There are still lots of people who believe that basic strokes or ground strokes on tennis not necessarily need to start with a back swing. The demand on the actual game is much bigger than a few years ago. Talking to a friend who is also a coach, he said that he still doesn't encourage his players to work on their back swing. Being a coach that travels all around the world working with tennis, I asked him which player among Top 100 does not use a back swing for at least the forehand. He asked me a few minutes to think about it and came with the following answer: "All of them do the back swing." So what is the relation of the back swing with performance? It might sound complicated but actually it isn't. First we have to consider that the back swing is a continuous motion. Once the players starts it, there is no need to stop during the movement. A player that just pulls back the racket to hit the ball, at a given moment will have to stop it to move forward. It is simple physics. So, when he stops the movement he comes to zero energy. He wasted all the energy he used to pull back the racket. Beyond that, when he stops the racket and changes direction, a moment of instability happens, usually with a vibration or oscillation on the racket head, that reduces the accuracy of the stroke. And second, just to name only two good reasons to justify its use, to start the back swing, all the player needs to do is to raise the racket to a comfortable and stable position, pointing the racket up. Not only it is a movement that needs very little energy, but also it activates a free potential energy. Gravity! Just let the racket drop backwards and buy the time it reaches its lowest point on the back swing, the potential energy will be transformed in kinetic energy. Easy, low energy waste, stable! Don't hesitate, tell kids to work on their back swing.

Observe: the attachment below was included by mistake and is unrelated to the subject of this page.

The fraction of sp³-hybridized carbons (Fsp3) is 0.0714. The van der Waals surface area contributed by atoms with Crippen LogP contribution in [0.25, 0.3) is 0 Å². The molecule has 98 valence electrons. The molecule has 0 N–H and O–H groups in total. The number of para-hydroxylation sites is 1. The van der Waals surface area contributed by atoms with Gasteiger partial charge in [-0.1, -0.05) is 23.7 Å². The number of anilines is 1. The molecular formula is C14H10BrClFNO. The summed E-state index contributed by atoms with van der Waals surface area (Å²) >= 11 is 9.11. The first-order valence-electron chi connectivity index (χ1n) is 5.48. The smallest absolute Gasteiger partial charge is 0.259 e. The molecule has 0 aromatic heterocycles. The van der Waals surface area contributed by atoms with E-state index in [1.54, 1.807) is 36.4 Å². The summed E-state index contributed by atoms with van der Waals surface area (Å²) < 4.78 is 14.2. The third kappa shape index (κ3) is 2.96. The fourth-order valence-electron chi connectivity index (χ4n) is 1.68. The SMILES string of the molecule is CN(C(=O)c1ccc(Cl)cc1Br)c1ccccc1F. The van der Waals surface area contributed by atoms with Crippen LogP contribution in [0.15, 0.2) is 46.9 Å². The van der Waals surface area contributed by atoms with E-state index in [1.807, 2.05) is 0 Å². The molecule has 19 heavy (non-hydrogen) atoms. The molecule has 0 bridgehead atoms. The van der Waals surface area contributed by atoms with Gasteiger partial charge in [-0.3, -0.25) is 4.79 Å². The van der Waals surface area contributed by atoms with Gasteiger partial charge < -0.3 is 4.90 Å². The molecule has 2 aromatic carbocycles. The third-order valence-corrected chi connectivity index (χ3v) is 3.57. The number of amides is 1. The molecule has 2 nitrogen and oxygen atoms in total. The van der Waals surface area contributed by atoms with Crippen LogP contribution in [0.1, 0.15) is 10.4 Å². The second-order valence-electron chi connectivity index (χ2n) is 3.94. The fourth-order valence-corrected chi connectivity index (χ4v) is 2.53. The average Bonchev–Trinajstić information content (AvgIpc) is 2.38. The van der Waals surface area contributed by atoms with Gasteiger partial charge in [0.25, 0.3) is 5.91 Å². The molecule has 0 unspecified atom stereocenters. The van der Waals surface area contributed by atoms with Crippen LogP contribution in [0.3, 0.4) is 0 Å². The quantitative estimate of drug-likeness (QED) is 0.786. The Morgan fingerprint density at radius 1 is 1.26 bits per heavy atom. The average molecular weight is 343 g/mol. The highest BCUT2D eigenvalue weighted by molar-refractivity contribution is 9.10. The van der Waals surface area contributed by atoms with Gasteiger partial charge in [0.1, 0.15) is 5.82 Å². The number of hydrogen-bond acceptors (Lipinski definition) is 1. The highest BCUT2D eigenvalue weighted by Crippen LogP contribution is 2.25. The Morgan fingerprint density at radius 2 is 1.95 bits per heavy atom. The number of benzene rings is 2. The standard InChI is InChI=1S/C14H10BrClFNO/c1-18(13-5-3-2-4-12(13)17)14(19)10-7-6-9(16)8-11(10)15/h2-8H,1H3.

TEXT BY GABRIEL PIMENTEL AND PAULO CÉSAR PIMENTEL